In last week’s post we discussed tips and tricks for branded live streams from a macro level. Today we want to go micro and look at specific features to look for when choosing a China live streaming KOL. We’ll also go over tactics the KOL can use during the live stream to create a highly engaged audience and generate sales.
Between August 17 and September 17 this year, nearly 35 million people watched live streaming on the China ecommerce platform Taobao. Whether it’s on Taobao or one of the many other China ecommerce and social media platforms, live streaming is the hottest way to sell to Chinese consumers. Live streaming is China's QVC and if used correctly, it can be even more effective. Global
You can’t deny Weibo and WeChat KOL marketing in China is red hot. For any brand hoping to succeed in China, KOLs are hands-down the best method out there. Yet many brands don't work with them because Weibo and WeChat KOL marketing costs are a total enigma. Brands can’t make heads or tails of the potential costs. That’s understandable. I personally think China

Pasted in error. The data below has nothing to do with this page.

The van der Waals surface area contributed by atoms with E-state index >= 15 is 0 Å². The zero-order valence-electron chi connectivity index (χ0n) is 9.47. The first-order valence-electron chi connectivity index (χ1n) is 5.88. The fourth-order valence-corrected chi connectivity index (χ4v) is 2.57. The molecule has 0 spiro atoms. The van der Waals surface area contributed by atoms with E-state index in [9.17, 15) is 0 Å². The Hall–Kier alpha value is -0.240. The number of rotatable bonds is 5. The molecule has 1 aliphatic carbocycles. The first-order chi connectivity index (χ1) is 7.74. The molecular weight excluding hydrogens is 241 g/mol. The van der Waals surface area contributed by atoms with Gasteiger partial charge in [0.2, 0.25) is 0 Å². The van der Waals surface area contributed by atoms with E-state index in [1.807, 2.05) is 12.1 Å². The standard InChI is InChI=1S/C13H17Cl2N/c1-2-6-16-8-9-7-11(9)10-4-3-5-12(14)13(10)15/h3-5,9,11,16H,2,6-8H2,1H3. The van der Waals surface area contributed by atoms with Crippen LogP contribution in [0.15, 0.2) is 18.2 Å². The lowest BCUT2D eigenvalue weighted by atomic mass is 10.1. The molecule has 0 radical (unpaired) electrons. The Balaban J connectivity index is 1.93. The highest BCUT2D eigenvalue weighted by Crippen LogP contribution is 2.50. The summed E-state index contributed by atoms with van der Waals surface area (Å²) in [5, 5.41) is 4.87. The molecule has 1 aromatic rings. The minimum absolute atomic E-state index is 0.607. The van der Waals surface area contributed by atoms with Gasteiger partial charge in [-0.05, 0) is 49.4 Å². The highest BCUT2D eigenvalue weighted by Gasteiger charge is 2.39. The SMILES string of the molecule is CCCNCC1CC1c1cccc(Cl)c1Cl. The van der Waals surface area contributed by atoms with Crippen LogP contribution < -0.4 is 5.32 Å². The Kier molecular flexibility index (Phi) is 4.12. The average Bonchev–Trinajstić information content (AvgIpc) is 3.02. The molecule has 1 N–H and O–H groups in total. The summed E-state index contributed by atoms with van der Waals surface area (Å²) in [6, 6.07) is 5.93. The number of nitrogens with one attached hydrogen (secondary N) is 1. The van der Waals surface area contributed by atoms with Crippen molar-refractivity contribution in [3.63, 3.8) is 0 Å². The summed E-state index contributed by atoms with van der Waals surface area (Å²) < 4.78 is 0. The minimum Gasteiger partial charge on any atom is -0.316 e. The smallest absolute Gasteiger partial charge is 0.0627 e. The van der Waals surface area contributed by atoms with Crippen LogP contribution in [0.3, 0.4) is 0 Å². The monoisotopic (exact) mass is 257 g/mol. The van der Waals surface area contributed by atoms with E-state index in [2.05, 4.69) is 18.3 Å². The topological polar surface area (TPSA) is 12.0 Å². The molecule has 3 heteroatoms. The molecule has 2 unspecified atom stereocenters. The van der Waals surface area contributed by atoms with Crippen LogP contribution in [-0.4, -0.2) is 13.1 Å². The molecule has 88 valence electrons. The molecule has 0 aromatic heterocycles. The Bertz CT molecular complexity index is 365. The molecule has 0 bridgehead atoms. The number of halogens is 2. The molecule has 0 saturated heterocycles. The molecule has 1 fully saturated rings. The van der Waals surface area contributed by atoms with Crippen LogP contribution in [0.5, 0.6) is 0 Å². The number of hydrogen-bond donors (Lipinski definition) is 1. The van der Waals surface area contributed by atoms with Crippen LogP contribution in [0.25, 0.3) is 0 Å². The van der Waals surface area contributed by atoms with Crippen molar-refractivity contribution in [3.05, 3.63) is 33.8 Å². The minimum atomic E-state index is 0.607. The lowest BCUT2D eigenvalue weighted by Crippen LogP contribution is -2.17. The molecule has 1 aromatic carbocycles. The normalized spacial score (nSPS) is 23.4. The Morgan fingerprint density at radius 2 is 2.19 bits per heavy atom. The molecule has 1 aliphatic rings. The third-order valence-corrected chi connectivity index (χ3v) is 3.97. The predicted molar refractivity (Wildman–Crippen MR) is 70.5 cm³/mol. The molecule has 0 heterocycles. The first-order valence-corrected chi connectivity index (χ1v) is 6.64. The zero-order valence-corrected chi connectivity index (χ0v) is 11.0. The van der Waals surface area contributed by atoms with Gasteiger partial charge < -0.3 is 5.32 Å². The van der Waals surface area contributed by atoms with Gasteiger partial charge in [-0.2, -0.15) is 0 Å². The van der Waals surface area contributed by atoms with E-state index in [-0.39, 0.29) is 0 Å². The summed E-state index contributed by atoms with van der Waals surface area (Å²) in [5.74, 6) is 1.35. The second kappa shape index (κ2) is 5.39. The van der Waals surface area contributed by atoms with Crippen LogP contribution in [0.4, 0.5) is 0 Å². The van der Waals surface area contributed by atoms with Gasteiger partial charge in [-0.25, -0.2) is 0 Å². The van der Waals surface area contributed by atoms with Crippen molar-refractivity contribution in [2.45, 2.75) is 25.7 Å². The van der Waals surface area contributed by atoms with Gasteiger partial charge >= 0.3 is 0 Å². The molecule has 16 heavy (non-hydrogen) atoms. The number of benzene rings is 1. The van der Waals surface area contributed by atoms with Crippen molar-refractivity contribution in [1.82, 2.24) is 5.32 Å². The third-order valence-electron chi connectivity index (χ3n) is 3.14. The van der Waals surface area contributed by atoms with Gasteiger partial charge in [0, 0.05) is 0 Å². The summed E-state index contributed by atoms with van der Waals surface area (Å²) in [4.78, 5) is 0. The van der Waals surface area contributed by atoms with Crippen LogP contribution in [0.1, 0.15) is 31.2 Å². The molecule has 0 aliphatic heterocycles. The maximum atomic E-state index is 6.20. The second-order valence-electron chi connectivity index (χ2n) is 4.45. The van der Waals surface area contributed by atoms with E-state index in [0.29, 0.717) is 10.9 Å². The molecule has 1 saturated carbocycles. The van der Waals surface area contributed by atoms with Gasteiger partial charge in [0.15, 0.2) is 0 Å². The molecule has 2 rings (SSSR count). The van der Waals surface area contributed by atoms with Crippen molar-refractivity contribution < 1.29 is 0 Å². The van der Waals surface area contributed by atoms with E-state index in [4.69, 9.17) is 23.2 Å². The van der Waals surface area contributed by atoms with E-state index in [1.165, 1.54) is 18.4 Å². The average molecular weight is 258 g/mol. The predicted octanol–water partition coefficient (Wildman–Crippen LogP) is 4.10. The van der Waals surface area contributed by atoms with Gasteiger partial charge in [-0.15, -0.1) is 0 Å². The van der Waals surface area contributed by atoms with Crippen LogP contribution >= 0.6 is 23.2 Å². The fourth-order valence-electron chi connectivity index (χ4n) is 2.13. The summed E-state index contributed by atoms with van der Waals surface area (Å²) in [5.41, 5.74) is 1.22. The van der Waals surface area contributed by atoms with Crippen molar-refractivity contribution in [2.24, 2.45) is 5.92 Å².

Every day marketers are bombarded with news about China’s two largest social media channels: Weibo and WeChat. Because these Chinese social apps are the most popular, brands that try to promote themselves in China often feel they have to flood all their resources here. That’s not always the best choice. While Weibo and WeChat are mature and crowded (and becoming more
Western media and some "China experts" need to stop referring to Weibo as China’s Twitter clone. While Weibo might have started out as China’s Twitter when it launched in 2009, it has transformed itself into something completely different than its predecessor. In the process, it’s absorbed features from many different social platforms and refit different kinds of content for its
Anyone involved in the tourism industry is well aware that China is a massive, rapidly growing market. And everyone is trying to get a piece of the pie. Unfortunately, tourism boards and travel brands invest resources into the wrong areas far too often, wasting money on expensive initiatives that miss the fastest-growing segment: Chinese millennial tourists. These young travelers are